When Zhu Chenxia bought a flat last year in Shenzhen from Lei Yarong, the two women drew up three purchase agreements to cover the deal. Only one was genuine. In the legitimate contract, Zhu agreed to pay Lei 6.49 million yuan (about $980,000) for the 96-square-meter apartment. Zhu cooked up a second that overstated the value of the flat at 7 million yuan. This one was for the bank. If Zhu had presented her lender with the true purchase price, she would only have been entitled to borrow up to 70% of that amount, or 4.54 million yuan. The higher valuation convinced the Bank of China to lend Zhu 4.85 million yuan, leaving the lender less buffer against a price drop.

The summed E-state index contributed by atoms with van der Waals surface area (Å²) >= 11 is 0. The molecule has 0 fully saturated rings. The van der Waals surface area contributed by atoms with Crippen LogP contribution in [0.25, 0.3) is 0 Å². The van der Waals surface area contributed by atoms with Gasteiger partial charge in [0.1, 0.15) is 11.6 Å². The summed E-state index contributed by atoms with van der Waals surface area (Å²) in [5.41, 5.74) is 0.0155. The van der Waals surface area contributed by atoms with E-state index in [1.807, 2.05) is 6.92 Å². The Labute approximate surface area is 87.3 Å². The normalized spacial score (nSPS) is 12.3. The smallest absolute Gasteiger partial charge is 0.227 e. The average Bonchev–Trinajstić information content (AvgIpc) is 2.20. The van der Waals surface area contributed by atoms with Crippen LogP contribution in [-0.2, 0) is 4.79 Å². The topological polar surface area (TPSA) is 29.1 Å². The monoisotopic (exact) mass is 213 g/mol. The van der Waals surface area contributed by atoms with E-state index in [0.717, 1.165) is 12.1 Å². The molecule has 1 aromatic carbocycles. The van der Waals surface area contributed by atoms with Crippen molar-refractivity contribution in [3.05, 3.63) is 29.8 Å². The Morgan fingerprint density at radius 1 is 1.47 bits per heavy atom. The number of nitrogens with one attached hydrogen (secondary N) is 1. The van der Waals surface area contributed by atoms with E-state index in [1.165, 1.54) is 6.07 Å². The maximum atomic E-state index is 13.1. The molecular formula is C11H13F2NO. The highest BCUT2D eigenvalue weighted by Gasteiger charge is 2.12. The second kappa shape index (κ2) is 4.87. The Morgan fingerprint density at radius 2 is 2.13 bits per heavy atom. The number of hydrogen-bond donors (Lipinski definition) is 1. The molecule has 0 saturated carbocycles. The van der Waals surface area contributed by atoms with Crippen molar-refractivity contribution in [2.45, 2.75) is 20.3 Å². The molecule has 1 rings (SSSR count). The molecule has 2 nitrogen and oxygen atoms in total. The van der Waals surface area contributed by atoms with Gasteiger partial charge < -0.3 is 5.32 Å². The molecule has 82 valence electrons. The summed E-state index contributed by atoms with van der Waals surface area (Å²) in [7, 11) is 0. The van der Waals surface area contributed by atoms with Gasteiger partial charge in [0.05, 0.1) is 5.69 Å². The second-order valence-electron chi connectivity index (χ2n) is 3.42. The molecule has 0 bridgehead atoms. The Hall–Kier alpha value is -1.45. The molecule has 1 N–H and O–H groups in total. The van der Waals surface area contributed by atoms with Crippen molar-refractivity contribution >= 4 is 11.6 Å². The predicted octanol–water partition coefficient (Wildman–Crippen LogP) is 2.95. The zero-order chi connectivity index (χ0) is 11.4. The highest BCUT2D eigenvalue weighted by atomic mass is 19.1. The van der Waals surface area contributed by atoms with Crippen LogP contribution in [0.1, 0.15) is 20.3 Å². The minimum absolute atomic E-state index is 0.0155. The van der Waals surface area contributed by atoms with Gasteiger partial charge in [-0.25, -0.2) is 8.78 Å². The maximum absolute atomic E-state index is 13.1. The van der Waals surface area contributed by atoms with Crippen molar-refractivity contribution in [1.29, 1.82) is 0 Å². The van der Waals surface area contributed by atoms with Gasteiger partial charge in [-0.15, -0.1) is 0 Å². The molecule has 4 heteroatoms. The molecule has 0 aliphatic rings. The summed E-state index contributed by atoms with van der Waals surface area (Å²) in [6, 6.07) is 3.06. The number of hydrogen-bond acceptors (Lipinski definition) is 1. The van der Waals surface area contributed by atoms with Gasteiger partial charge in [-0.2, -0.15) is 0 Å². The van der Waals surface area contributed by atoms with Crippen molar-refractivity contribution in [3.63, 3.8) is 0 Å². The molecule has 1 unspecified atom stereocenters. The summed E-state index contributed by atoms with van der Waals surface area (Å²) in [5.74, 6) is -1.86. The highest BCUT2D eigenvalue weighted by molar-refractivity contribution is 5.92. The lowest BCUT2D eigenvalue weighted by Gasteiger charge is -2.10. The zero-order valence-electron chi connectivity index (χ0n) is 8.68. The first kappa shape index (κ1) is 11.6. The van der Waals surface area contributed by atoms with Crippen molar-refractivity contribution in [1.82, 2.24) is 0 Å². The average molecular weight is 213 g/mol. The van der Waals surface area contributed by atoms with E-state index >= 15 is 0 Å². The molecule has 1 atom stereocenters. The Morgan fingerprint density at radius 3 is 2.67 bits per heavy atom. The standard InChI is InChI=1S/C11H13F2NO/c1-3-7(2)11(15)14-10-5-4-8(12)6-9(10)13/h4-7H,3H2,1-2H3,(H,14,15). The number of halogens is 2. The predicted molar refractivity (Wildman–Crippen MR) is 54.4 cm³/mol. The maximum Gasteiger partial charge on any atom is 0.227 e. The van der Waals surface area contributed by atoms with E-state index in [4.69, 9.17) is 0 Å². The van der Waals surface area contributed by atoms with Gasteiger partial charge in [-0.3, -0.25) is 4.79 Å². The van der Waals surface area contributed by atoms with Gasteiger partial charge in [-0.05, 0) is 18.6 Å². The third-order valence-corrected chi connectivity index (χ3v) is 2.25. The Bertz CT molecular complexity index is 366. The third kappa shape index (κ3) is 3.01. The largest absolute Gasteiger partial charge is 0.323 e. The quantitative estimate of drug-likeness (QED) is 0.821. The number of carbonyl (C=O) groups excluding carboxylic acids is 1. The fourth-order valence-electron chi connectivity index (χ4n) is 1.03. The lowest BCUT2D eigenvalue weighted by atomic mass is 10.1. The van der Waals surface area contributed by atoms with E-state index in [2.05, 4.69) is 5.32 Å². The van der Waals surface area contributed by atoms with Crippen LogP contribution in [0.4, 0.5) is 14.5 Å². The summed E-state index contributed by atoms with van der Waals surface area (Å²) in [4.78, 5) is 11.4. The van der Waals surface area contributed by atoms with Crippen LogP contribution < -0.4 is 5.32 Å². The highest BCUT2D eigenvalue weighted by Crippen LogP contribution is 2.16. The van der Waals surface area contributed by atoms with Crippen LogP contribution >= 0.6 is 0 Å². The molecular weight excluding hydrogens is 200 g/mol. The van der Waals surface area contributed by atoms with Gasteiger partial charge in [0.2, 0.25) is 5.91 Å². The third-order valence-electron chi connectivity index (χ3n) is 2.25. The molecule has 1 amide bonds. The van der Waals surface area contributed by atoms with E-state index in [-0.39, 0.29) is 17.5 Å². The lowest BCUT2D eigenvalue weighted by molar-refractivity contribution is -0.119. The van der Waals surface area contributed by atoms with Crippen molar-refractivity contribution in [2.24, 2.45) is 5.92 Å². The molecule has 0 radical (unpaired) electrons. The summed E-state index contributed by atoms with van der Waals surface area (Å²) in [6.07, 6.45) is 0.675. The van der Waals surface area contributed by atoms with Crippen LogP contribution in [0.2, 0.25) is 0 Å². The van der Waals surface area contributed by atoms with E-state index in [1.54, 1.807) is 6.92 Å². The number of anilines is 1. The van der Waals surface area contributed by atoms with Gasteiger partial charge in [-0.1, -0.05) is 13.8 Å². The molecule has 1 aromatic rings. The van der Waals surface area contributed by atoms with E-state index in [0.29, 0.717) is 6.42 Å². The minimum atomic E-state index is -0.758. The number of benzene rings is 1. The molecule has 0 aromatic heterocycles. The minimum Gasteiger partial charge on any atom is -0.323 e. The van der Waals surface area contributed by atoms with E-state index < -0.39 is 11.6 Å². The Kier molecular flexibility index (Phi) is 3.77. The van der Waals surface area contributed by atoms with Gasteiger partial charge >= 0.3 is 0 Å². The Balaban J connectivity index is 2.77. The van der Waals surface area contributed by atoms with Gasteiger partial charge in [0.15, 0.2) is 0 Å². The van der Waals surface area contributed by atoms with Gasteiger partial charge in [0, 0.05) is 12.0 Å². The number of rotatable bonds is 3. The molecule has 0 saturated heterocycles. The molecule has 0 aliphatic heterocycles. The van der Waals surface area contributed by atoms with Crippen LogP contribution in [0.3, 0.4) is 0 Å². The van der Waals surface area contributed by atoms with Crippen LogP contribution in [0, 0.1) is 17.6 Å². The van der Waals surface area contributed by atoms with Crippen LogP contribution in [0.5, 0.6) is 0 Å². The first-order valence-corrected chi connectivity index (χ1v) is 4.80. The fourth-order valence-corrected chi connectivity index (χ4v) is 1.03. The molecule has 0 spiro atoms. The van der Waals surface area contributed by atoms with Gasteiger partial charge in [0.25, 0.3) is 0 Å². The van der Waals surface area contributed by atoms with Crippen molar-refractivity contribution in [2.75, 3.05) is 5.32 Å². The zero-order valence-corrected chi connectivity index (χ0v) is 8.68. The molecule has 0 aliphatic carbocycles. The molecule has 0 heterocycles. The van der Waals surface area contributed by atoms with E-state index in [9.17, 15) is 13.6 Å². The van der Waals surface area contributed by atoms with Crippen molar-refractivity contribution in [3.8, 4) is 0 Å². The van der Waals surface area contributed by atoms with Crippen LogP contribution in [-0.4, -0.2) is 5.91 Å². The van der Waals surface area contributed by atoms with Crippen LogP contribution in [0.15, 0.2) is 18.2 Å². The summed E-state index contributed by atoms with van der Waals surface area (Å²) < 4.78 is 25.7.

Mortgage fraud is rampant in China’s roaring property market. A Reuters examination shows that across China, unqualified borrowers use fake documents to secure mortgages, while loans deceptively obtained for other purposes are funneled into property. These frauds are often committed with the consent and encouragement of other parties to the transactions, including lending brokers, property agents, valuation companies and the banks themselves.